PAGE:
A recent Facebook game suggested that you research what song was the number one hit on the day of your birth, find a YouTube video of said song, and post it. I find that most people aren't super sharey about their age, so I suspected it wouldn't catch on, but I loved the idea. Here's mine:
What is the power of music?
Moving earth, untameable emotions, tumbling passion - Oh, I am born of this stuff. Forever intellectual, often oddly serious, I'll drop it all for a dance, a laugh, a drink, a song. Love.
Apparently, even frizzy hair was socially acceptable in 1971.
At my finger tips in 2012: iTunes and the power and the financial danger of instant access to most media. Click, click, spend, Click, click, spend. "I Feel the Earth Move" is from Carole King's album "Tapestry," and I bought it, and I listened.
The experience had an unexpected parallel to that time I finally sat down and listened to Nirvana's Nevermind. Didn't see that one coming.
Like "Nevermind" there are a surprising number of tracks that are awesome songs I already know: "So Far Away," "It's Too Late," "(You Make Me Feel Like) A Natural Woman." "You've Got a Friend" was a big hit for James Taylor that year, and ended up on a sorority slide show I made in the early 90s. I remember one sorority sister was "so over it" but I used it anyway and the slide show, which involved multiple songs, was way too long.
And "Where You Lead": AWESOME, as the Gilmore Girls theme song. I love that that song got redefined by one of my favorite shows. To me it feels more about friendship and family, thanks to Gilmore Girls.
"Will You Love Me Tomorrow" made me think of Vonda Shepard, and the title track, "Tapestry" made me think of Lorrie Morgan's "Something in Red." "Will You Love Me Tomorrow," at least according to this page right here, was on Season 4 of Ally McBeal, performed by Lisa Nicole Carson and Vonda Shepard. (Seriously, somewhere in the recesses of my mind, I remembered that?!) But as for "Tapestry," I have to admit that "Something In Red" gives me goosebumps in a way that "Tapestry" does not.
The CD reissue version of the album that's available on iTunes also comes with a bonus track, "Out In The Cold." This song brought Wanda Jackson to mind, but it hits a preachy note without being particularly catchy, and the original vinyl album was stronger without it.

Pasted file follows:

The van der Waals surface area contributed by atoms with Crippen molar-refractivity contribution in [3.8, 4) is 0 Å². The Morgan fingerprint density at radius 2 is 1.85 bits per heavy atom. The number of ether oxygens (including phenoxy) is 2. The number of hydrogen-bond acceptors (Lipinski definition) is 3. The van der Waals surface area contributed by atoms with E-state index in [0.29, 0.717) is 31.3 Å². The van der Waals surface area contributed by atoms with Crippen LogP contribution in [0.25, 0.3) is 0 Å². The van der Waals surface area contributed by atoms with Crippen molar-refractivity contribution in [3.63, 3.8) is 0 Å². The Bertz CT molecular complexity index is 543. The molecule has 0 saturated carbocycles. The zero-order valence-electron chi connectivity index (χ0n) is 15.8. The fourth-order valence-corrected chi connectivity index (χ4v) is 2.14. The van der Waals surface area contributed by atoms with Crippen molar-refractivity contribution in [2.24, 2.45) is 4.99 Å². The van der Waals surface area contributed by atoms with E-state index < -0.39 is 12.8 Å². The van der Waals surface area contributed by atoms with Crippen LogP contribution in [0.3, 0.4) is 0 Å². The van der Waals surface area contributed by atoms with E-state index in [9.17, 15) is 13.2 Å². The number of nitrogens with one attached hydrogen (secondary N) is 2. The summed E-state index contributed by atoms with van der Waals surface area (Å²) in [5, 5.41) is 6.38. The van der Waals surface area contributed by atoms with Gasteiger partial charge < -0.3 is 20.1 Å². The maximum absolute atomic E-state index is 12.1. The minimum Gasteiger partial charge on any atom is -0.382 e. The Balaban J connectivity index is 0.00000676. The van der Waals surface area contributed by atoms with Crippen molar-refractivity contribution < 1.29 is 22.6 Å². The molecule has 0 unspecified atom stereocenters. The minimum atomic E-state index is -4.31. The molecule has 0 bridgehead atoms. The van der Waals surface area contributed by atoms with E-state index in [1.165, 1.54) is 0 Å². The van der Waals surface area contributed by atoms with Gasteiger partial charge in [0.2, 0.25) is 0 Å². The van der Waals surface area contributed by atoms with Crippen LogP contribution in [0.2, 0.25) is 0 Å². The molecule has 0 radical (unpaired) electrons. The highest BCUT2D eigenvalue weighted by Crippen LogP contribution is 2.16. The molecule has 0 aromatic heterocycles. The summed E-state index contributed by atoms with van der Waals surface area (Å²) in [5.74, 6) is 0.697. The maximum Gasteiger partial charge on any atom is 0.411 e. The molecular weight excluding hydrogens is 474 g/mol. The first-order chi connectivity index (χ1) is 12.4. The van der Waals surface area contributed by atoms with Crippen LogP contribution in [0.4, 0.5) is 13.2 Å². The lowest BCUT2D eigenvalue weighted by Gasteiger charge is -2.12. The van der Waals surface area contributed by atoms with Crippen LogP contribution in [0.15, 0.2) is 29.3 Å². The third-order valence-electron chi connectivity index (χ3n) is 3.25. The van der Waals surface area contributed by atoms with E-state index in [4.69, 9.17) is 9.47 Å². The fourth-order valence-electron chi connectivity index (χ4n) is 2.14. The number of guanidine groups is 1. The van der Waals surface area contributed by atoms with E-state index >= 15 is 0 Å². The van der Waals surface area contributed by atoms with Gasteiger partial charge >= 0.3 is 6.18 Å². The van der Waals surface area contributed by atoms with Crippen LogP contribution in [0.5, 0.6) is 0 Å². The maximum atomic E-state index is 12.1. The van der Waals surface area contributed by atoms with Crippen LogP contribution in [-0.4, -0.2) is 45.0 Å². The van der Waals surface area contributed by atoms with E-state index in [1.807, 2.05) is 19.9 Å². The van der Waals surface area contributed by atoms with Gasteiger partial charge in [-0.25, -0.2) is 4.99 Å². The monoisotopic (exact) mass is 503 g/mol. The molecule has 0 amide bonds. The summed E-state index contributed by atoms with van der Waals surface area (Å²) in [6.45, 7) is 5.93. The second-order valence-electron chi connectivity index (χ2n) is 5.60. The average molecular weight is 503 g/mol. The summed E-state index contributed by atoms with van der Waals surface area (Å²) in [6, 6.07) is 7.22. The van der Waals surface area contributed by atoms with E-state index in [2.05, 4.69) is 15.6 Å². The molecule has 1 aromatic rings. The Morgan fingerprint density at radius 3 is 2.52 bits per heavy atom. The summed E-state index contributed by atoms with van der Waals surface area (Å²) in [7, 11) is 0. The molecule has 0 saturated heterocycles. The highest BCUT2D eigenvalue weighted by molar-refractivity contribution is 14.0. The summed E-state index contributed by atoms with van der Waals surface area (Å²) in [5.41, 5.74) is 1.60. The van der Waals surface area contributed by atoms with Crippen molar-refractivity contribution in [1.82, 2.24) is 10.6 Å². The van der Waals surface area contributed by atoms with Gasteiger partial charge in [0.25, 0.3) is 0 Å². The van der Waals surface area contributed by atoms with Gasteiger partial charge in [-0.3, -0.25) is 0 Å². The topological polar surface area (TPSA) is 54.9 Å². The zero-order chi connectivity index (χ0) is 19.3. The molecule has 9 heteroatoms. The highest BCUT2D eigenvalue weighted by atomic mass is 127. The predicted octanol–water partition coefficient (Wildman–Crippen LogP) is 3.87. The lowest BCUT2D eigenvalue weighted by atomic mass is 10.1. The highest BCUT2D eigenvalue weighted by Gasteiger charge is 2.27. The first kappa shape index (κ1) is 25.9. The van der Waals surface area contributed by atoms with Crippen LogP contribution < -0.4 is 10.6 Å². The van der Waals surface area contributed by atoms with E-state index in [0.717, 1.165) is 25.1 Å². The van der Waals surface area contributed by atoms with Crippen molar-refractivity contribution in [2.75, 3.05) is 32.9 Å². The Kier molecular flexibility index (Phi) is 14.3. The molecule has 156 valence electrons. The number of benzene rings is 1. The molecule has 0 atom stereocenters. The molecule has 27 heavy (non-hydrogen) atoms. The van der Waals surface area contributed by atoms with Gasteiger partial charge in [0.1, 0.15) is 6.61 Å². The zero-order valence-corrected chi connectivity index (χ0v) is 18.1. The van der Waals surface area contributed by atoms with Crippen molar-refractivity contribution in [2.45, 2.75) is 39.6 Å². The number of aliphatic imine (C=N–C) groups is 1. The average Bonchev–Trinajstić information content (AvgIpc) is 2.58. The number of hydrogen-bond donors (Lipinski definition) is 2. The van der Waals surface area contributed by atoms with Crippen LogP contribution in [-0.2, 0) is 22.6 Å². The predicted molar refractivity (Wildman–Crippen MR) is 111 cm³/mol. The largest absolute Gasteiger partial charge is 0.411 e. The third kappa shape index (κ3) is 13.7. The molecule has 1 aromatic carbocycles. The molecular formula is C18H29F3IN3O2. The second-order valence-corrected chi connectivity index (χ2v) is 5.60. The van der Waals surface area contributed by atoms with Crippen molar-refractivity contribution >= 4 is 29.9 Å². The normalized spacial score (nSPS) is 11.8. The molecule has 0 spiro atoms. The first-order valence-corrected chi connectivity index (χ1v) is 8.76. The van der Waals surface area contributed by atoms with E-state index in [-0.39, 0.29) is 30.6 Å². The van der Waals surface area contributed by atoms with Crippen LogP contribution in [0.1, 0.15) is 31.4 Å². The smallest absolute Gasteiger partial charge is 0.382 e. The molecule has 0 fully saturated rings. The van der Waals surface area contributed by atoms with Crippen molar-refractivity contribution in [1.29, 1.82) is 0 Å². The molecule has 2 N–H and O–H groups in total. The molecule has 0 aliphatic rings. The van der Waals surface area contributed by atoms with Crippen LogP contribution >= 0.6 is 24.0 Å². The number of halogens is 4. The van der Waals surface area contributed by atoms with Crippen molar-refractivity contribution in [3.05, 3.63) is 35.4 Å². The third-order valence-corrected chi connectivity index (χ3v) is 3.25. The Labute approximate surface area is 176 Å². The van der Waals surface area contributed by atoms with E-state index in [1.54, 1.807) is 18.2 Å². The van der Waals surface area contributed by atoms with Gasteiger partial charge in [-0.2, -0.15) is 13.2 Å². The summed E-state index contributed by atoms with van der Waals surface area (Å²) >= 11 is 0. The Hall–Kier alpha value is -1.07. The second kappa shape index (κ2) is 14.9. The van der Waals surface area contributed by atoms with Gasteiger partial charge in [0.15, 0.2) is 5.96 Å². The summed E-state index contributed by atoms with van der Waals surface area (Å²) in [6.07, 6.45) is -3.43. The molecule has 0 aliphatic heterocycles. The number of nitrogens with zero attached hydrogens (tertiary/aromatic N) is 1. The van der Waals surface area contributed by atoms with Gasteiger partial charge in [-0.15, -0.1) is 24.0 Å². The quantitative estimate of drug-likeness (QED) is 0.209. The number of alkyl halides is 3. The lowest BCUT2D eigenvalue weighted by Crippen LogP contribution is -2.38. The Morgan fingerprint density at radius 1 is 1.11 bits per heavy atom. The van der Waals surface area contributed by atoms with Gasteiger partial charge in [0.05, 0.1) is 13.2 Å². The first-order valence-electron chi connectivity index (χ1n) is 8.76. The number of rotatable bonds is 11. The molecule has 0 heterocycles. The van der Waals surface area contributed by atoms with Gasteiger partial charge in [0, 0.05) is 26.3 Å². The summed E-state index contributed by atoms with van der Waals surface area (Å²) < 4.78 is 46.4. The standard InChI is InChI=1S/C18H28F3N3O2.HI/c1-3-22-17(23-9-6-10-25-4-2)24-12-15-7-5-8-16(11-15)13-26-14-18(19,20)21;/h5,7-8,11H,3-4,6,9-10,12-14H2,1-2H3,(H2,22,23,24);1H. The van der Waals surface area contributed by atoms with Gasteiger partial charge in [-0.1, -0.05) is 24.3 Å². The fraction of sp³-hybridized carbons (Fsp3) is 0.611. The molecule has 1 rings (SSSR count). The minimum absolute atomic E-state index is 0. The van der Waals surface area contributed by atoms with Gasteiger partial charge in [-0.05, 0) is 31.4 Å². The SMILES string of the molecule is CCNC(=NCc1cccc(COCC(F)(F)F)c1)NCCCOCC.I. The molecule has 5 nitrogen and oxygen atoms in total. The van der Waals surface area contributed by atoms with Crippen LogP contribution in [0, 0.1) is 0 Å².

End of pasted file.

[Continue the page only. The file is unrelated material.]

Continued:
I'm thinking here about physical media of a particular length encouraging creative choices and cutting the fat. But it feels too much like, "Oh, The good old days" and I'm more of an "Onward, Ho!" type person. Now we have all the space in the world and we're just going to have to learn to constrict ourselves when our art calls for it and fight the urge to just throw stuff in because we can. A new creative skill, since digital isn't going to do it for you.
That said, any album reissue is going to make the business end want to add bonus tracks.
And my favorite song on the album, and one I hadn't heard before, is "Smackwater Jack." LOVE this song that totally hits my sweetspot, and the CD reissue version of the album came with a live version bonus. Score!
So you win some, you lose some.
Someday, I am going to buy myself one of those all-in-one record players so that I can play my vinyl. Which I still have, and which I will never part with despite my regular purging of other physical media like books and CDs, etc. (I guess I do have a touch of nostalgia for the good old days, at least when it comes to music.) And someday, in my record cabinet, I'm holding a spot for Carole King's Tapestry. It's a wonderful album, and someday, I'm gonna spin it.